Posted by: hypomanic | April 23, 2018

Career glass ceilings for bipolar – Why I struggle to land a job

I’m bipolar. There, I said it. That’s the reason I’m struggling to find a job. Whose fault is this? Does it land squarely on my shoulders? Or is it other people’s perception of what bipolar means to them? Without doubt there’s something wrong with me, right?

It is hard to be on the end of a typical human response that appropriates blame to me in this scenario. We don’t know the full details, we simply don’t have time to investigate so we make a snap judgement that whatever the story was, I am guilty. In recruitment circles it is known as unconscious bias and it isn’t just about mental illness. Unconscious bias is appropriated to women, mothers and ethnic minorities. But what about conscious bias? Deliberate discrimination based upon avoiding a perceived problem causer. Judge, jury and executioner. All done in a split second in someone’s mind.

During a job enquiry the recruiter is looking for ammunition to fail someone’s application. Their job is to cut down the amount of candidates so they are looking for their ‘reason’ for putting a candidate in the rejects pile. So why on earth would I put broadly in plain sight at the top of my CV that I am bipolar? Wouldn’t you expect to hit a brick wall constantly with ‘please give me a job, I am bipolar’ written across the application or resume? So in that scenario it’s got nothing to do with unconscious bias. This is conscious and lucid segregation so I’m sorry but I’m not going to confess my mental illness at this stage of a hiring process thank you very much. I’m sure you can understand and appreciate my reasons.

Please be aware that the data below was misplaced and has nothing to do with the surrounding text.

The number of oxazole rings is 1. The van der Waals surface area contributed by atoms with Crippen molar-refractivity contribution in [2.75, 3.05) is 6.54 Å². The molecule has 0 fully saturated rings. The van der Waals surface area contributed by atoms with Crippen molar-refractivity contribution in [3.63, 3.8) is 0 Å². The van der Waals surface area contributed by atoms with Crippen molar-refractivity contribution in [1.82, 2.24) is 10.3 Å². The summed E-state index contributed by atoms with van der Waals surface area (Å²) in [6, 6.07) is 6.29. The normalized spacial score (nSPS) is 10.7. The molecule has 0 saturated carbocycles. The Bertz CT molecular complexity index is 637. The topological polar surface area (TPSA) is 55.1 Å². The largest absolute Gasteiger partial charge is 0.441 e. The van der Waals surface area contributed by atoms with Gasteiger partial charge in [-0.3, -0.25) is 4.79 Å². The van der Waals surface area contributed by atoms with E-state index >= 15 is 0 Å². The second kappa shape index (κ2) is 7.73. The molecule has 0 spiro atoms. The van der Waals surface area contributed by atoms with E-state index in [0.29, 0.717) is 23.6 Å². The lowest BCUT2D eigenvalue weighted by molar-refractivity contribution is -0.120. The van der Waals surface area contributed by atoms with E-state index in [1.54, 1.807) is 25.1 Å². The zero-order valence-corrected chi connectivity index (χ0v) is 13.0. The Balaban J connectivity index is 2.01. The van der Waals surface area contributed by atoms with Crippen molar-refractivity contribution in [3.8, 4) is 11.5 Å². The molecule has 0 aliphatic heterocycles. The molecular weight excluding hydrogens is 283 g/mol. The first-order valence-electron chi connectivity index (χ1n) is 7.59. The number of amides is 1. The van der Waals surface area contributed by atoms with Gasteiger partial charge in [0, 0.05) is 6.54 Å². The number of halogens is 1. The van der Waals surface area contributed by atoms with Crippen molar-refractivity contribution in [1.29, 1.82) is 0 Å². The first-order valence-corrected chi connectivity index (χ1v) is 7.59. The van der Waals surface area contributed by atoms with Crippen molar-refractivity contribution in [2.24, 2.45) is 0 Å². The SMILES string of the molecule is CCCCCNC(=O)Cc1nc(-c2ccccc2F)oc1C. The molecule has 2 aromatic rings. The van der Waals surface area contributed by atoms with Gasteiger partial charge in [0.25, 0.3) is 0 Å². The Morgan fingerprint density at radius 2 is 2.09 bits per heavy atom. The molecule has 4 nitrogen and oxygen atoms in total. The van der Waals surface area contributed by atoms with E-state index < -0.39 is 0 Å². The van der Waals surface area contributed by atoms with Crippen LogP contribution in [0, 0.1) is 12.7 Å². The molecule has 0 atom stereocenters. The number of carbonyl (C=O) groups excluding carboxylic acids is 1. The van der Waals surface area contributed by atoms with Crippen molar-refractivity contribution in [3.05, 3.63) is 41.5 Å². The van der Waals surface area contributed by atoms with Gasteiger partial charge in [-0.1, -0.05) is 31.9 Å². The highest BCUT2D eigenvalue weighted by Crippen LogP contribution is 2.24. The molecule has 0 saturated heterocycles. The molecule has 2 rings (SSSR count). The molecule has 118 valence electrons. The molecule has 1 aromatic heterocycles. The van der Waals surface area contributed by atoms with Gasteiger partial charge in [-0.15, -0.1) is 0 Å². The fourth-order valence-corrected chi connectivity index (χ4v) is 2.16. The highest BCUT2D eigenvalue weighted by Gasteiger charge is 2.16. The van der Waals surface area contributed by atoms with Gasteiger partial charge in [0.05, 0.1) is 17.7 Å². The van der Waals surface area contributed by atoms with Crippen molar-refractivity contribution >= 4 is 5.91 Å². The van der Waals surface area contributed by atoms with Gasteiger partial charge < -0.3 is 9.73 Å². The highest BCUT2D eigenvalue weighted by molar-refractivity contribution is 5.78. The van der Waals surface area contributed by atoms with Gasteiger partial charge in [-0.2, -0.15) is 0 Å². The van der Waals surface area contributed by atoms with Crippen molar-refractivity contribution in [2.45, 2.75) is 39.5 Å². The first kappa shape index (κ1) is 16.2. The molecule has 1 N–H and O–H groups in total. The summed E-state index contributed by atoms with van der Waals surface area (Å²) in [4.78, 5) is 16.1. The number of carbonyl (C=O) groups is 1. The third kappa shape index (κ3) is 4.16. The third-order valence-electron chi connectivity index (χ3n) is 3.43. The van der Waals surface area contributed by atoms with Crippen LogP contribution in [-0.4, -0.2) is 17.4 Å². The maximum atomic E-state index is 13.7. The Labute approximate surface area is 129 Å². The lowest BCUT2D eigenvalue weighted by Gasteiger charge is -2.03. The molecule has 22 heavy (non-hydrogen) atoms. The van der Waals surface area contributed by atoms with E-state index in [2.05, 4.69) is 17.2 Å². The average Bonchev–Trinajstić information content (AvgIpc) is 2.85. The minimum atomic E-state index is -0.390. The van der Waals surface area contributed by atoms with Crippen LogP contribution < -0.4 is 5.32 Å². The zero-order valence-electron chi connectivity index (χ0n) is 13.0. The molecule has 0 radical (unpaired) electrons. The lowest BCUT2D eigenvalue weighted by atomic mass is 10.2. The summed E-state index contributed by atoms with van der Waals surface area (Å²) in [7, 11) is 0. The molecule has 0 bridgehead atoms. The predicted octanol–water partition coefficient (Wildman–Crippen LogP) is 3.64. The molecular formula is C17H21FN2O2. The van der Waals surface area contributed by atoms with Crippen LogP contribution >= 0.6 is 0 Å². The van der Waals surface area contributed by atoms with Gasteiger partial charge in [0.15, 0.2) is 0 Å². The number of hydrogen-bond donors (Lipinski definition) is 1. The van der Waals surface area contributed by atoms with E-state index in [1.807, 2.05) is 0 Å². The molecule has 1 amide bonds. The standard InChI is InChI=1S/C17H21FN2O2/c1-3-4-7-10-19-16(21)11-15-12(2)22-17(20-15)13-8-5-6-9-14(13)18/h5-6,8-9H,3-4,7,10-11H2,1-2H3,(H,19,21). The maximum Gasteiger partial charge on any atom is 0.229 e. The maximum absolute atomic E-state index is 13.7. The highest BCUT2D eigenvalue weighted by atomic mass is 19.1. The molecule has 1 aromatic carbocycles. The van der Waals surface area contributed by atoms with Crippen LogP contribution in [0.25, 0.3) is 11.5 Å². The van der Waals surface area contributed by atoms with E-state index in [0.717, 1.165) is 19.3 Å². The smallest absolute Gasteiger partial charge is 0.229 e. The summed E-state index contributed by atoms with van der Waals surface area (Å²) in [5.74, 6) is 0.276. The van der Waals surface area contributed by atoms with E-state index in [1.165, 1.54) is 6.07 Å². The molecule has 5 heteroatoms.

I’ve tried keeping it a secret from colleagues and employers. Nobody knows I’m bipolar. You cannot tell on the surface. I look just like you. I don’t really suffer any symptoms, I just suffer other people’s prejudice and stigma. The bipolar ‘secret’ is not secret at all, in fact it follows you around in hearsay and gossip.

When you do tell others you risk a lifetime of misrepresentation and stereotypes, bullying, special treatment and above all, a career glass ceiling. I’m the black sheep nobody wants to be associated with. This sorry situation has transpired to make me isolated from major parts of my industry. And I’ve done nothing wrong to anyone. I haven’t hurt a soul. I don’t have a criminal record. In fact, I was discharged from psychiatric care in 2016. Read all about it ->

I cannot own the story of my bipolar because it always happens behind my back. Writing a blog piece is my way to attempt to own the narrative because in the normal context of things I never get the chance to say this because I’m in the reject pile and out on my ear. The is about the duplicity in modern HR. I send you a clean and professional CV/resume. You invite me to interview for a job I can clearly do on paper. You love my portfolio and you invite me to meet up. Then you check out my references. Then you find out from someone from my past that I’m bipolar and the red warning light goes on. It’s game over for me.